The Income Tax (Substance Requirements) (Implementation) Regulations 2018, as amended, came into effect on 1 January 2019 and apply to accounting periods commencing on or after that date. The new economic substance requirements apply to certain Guernsey tax-resident companies and have been passed in order to comply with the EU Code of Conduct Group on Business Taxation for the purpose of demonstrating that the profits generated by Guernsey companies which carry on certain specified geographically mobile activities, including, in particular, for the purpose of this article, fund management business, are commensurate with their economic activities and substantial economic presence in Guernsey
The flexible and pragmatic approach adopted by the GFSC in relation to investment funds aimed at the institutional or high net worth investor market has helped the significant growth of this sector in Guernsey.
Nowadays, most funds formed in Guernsey tend to be for the institutional or high net worth individual markets, with hedge funds, funds of hedge funds, private equity and property funds being especially popular.
Guernsey is particularly keen to attract high quality hedge fund business. Following consultation with the industry, the GFSC released a guidance note in November 2003 setting out a more relaxed framework for the operation of hedge funds, which included waivers of the various fund rules in four key areas.
Guernsey has a thriving insurance linked securities (ILS) sector. As described in Carey Olsen's ILS briefing , Guernsey is home to an abundance of ILS structures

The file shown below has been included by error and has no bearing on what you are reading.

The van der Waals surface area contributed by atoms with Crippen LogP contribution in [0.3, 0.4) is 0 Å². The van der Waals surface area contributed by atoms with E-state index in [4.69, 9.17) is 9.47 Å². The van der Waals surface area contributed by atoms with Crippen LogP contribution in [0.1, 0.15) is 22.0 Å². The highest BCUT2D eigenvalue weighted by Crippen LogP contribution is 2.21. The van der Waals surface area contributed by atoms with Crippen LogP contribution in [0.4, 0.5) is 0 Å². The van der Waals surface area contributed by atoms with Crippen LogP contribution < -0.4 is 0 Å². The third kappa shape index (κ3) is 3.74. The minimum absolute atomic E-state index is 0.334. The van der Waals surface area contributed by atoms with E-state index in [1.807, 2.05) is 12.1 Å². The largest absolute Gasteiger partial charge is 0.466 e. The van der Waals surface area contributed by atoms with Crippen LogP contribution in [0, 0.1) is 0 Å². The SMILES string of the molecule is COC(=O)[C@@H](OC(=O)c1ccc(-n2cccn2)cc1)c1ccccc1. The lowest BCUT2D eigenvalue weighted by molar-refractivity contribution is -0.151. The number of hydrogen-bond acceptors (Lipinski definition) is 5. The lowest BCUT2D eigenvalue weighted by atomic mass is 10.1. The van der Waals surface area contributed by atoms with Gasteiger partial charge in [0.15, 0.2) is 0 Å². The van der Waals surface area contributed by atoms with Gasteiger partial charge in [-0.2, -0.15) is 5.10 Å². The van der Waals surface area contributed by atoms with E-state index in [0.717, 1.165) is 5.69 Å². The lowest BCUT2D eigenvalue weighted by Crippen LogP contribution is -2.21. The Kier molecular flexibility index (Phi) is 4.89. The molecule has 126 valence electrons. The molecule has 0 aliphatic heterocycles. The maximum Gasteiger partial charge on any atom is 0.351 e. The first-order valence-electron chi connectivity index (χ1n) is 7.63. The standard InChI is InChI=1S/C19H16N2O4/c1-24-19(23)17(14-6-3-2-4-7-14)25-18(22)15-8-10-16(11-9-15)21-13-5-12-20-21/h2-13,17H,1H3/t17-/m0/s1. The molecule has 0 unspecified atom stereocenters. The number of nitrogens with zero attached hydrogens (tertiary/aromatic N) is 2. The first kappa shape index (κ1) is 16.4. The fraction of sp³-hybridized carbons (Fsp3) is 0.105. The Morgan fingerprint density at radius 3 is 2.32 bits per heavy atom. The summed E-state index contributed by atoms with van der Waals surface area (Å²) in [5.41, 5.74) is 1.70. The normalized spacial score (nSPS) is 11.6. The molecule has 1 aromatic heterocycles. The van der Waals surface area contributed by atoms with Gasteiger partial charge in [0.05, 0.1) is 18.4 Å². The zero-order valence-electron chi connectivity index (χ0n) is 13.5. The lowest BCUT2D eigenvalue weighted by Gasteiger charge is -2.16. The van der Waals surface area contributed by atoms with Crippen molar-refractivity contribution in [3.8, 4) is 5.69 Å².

The European Securities and Markets Authority (ESMA) published on 19 July 2016 its final advice to the European Commission (the Commission) on the extension of the marketing passport under the Alternative Investment Fund Managers Directive (AIFMD) to 12 non-EEA countries, including the United States. This note is intended to highlight ESMA’s advice to the Commission and set out the steps firms would need to consider when applying for a third country passport.
Dominic Wheatley explains the island’s popularity as a destination for family offices. There is growing appreciation of the products and services that international finance centres such as Guernsey can provide to high-net-worth individuals, particularly as regards family office solutions.
It seems that change is the new norm in many areas of the financial services world, largely as a result of the current challenging economy in which legislation, regulation and risk management are all shaping the way in which we work and advise our clients.
The offshore world is no exception to this and there are a number of developments that are exercising family offices and their offshore providers or partners.
While not the first location that springs to mind when thinking of Islamic finance, Guernsey has developed its legal, tax and regulatory frameworks to a point where many Islamic players are now attracted to the island’s well-developed financial industry. John Richardson discusses the steps Guernsey is taking to encourage this trend.
The drift of funds from offshore jurisdictions to Ireland is continuing, with further asset managers announcing they are to take advantage of Ireland’s streamlined redomiciliation regime to move existing funds to Dublin.
A recent example was the Sarasin Guernsey fund range, which has been active in Guernsey for 20 years but recently announced that it is redomiciling to Ireland in order to enable the funds to be registered as UCITS.